The government is expected to announce on Wednesday that it will cut the minimum wage, slash social welfare spending, reduce the number of public employees and add a new property tax and higher income taxes.

Labour also called for parliament to be dissolved immediately. The minimum period needed to organise an election is three weeks.

"It is essential that we have a new government elected as soon as possible," Labour leader Eamon Gilmore said in a statement published on the party's website.

"My preference would be for a dissolution of the Dail (parliament) today and the holding of a general election at the earliest possible date provided for under law. This would allow the election of a new government by the middle of December."

Cowen's own coalition partner, the Green Party, said earlier on Monday it would support the government until the budget had been passed and the EU/IMF bailout was in place, but then quit the coalition. It called for an election in January.

"We have now reached a point where the Irish people need political certainty to take them beyond the coming two months. So, we believe it is time to fix a date for a general election in the second half of January," the Greens said in a statement.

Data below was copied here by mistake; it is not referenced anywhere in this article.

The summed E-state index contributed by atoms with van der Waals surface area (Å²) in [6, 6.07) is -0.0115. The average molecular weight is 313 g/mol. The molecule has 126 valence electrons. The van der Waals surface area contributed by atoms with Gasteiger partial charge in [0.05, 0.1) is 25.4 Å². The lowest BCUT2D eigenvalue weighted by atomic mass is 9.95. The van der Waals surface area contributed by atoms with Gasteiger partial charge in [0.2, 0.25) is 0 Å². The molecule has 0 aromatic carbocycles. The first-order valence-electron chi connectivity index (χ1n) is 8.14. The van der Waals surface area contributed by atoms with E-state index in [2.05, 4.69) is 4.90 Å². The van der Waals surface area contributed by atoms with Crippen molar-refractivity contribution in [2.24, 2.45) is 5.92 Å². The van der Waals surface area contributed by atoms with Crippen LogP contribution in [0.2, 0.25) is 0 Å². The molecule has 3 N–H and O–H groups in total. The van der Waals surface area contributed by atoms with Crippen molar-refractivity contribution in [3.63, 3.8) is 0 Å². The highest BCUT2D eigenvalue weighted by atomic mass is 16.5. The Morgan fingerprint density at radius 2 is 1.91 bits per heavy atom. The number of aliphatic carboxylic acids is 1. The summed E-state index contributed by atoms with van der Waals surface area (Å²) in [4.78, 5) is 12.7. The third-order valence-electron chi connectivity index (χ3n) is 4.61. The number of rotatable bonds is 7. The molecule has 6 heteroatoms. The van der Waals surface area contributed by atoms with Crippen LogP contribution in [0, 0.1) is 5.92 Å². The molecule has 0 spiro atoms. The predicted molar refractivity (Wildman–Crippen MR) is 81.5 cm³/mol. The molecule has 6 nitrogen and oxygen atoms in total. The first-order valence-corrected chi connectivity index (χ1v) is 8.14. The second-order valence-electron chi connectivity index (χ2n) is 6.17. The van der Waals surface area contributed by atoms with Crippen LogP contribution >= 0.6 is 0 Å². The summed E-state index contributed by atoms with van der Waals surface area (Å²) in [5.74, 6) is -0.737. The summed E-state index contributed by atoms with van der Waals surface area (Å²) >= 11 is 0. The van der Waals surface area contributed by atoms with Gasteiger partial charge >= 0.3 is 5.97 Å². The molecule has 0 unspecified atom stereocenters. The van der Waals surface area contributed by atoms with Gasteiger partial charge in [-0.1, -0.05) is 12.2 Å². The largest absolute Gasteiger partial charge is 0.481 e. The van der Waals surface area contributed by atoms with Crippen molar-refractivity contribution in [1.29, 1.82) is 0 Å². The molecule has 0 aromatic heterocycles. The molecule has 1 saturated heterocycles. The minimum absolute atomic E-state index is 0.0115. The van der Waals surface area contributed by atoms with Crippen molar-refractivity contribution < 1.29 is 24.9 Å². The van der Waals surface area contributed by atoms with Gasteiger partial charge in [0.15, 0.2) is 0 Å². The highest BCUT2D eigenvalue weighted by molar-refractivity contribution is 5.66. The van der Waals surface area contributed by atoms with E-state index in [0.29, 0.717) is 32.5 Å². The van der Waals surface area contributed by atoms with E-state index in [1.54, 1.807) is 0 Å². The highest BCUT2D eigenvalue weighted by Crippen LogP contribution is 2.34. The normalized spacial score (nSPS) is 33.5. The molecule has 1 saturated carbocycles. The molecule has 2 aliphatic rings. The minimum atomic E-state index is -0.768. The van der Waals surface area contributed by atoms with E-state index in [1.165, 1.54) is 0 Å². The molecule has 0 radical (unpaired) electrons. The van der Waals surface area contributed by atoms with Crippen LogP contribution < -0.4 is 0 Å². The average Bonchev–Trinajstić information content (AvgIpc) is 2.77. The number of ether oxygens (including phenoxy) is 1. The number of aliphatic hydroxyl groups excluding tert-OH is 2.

"I regret very much that the country is in the hands of the IMF and I and my colleagues are deeply upset by what has happened, but we believe that we had to stay in government at all times to act in the national interest," Green Party leader John Gormley told a news conference. His party is expected to be all but wiped out at the next election.

Cowen said the government's four-year economic plan, to be announced on Wednesday, would involve 10 billion euros in public spending cuts and 5 billion euros in tax rises, on top of two years of harsh austerity and recession already endured.

Unions have warned this could spark civil unrest: a student demonstration over planned fee increases turned violent earlier this month, and unions have organised a march to protest at the planned austerity measures on November (Stuttgart: A0Z24E - news) 27 in Dublin.

The Socialist party Sinn Fein organised a demonstration outside parliament on Monday. About 50 people shouted "Cowen, Cowen, Cowen. Out, out, out!"

(Editing by Kevin Liffey)